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Family matters JOSEPH A. SHEPARD, husband of Claire McCaskill, has seen his financial dealings become the target of political attacks. Now he talks about them.

Family matters JOSEPH A. SHEPARD, husband of Claire McCaskill, has seen his financial dealings become the target of political attacks. Now he talks about them.

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When an apartment complex for the elderly in Columbia, Mo., was about to go belly-up, the owners called Joseph A. Shepard.
Shepard, the husband of Democratic U.S. Senate candidate Claire McCaskill, loves fixing "a busted deal." So he snapped it up.
For 30 years, Shepard has used that flair for finance to amass a housing empire that, at one point, included nearly 10,000 apartments in 23 states.
When an apartment complex for the elderly in Columbia, Mo., was about to go belly-up, the owners called Joseph A. Shepard.
Shepard, the husband of Democratic U.S. Senate candidate Claire McCaskill, loves fixing "a busted deal." So he snapped it up.
For 30 years, Shepard has used that flair for finance to amass a housing empire that, at one point, included nearly 10,000 apartments in 23 states.

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Published by: Darin Reboot Congress on Sep 11, 2012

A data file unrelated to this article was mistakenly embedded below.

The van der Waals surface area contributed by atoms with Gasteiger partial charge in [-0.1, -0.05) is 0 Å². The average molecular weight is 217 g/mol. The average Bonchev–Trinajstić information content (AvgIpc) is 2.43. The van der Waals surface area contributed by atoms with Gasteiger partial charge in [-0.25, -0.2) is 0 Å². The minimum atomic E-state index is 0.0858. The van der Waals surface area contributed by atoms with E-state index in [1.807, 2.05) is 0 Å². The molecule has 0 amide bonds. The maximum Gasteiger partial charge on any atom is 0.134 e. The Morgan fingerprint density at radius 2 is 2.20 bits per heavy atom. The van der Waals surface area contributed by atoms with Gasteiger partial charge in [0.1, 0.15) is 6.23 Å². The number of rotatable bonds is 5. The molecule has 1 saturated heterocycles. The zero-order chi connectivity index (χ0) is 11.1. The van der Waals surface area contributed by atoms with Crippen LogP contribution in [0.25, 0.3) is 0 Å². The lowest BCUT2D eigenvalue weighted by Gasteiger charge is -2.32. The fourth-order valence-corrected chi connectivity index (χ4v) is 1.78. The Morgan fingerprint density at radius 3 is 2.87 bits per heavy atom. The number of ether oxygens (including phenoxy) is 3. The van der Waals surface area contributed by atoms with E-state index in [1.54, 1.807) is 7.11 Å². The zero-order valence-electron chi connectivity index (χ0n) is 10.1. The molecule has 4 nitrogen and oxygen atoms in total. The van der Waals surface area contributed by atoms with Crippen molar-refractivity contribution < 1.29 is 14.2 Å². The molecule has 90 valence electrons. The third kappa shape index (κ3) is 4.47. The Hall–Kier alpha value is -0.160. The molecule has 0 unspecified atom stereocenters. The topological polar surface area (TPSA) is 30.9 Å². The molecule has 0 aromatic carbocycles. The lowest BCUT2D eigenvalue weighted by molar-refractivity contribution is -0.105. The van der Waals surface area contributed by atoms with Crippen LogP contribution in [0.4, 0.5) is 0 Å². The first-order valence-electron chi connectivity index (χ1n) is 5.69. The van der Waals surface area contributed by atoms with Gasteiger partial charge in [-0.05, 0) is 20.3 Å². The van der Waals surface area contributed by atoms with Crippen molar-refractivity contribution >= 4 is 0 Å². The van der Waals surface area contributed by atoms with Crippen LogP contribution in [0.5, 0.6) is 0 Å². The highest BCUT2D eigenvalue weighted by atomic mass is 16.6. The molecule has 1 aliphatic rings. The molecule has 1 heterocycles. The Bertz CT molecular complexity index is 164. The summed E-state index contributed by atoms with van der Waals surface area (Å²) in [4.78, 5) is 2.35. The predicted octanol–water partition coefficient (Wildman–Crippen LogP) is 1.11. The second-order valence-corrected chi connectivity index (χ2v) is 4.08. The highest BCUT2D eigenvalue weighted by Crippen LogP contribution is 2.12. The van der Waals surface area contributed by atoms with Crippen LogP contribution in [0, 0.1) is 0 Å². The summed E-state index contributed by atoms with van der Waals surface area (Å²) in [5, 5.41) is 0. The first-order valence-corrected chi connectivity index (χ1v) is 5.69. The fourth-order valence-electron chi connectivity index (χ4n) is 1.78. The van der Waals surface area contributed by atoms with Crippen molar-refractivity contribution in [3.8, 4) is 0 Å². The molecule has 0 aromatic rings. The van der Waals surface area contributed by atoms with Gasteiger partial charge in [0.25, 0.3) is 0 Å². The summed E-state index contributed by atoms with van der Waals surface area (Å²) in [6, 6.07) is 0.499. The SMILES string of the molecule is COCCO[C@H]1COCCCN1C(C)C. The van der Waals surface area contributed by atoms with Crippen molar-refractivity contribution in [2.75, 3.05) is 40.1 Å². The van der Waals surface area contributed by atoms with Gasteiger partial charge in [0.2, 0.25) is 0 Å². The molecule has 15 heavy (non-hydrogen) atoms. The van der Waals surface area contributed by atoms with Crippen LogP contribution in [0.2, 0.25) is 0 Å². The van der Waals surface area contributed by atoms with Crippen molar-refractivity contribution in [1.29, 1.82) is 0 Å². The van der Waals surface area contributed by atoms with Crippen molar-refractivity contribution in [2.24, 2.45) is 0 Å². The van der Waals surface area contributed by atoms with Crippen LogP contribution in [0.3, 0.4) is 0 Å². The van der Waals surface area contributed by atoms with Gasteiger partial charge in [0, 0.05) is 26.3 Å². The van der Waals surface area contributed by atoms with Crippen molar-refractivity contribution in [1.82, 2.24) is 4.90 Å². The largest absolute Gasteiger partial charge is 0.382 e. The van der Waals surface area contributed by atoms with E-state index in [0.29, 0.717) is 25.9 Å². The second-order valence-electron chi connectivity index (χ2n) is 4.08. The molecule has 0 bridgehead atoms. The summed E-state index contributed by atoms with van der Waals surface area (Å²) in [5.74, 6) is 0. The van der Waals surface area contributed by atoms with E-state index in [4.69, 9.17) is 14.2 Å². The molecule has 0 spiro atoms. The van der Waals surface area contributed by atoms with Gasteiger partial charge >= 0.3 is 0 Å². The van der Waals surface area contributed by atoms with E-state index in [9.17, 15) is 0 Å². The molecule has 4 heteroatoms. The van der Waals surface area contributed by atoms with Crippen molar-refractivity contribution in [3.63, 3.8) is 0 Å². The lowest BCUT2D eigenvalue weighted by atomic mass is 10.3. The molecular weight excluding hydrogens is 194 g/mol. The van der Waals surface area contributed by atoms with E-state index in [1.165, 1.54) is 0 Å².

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St. Louis Post-Dispatch (Missouri)August 27, 2006 SundayFOURTH EDITIONFamily matters JOSEPH A. SHEPARD, husband of Claire McCaskill, has seen hisfinancial dealings become the target of political attacks. Now he talks aboutthem.BYLINE: By Virginia Young POST-DISPATCH JEFFERSON CITY BUREAU CHIEFSECTION: NEWSWATCH; Pg. B1LENGTH: 1448 wordsWhen an apartment complex for the elderly in Columbia, Mo., was about to gobelly-up, the owners called Joseph A. Shepard.Shepard, the husband of Democratic U.S. Senate candidate Claire McCaskill,loves fixing "a busted deal." So he snapped it up.For 30 years, Shepard has used that flair for finance to amass a housing empirethat, at one point, included nearly 10,000 apartments in 23 states.Now, those far-flung holdings have given the Missouri Republican Partyammunition against McCaskill in the Nov. 7 election. Party officials haveaccused her of hiding family assets, taking advantage of government subsidiesand conducting audits where she has conflicts of interest.The GOP has filed a complaint with the Senate Ethics Committee, alleging thatShepard's web of 264 interlocking companies is deliberately confusing.Questions revolve around how 175 of his partnerships can be valued at less than$1,000. McCaskill, the state auditor, said she has complied fully withdisclosure laws. According to the statement she filed with the Senate, thecouple's net worth totals between $13 million and possibly more than $30million.She said Shepard, whom she married in 2002, is a self-made businessman who hasimproved housing for poor people. His first project in the Bootheel region in1976 replaced "shacks, cardboard windows and outhouses.""Has he made money? Yes," she said. "But is there anything he's done that waswrong or illegal or not playing by the rules? No, of course not."Shepard, who avoided reporters when his nursing homes became an issue inMcCaskill's unsuccessful bid for governor in 2004, agreed to an in-depthinterview with the Post-Dispatch last month.For more than two hours in his white-columned office building in WebsterGroves, he answered questions. But he declined to turn over his tax return, asRepublicans have demanded."That's private," he said. McCaskill "argued with me, but I'm not going to doit."While Shepard's fortune provided $1.6 million when McCaskill battled Gov. BobHolden in 2004 for the Democratic nomination for governor, Shepard doesn'tanticipate a similar outlay this time."It's not like before," he said. "She ought to be able to make it on her own."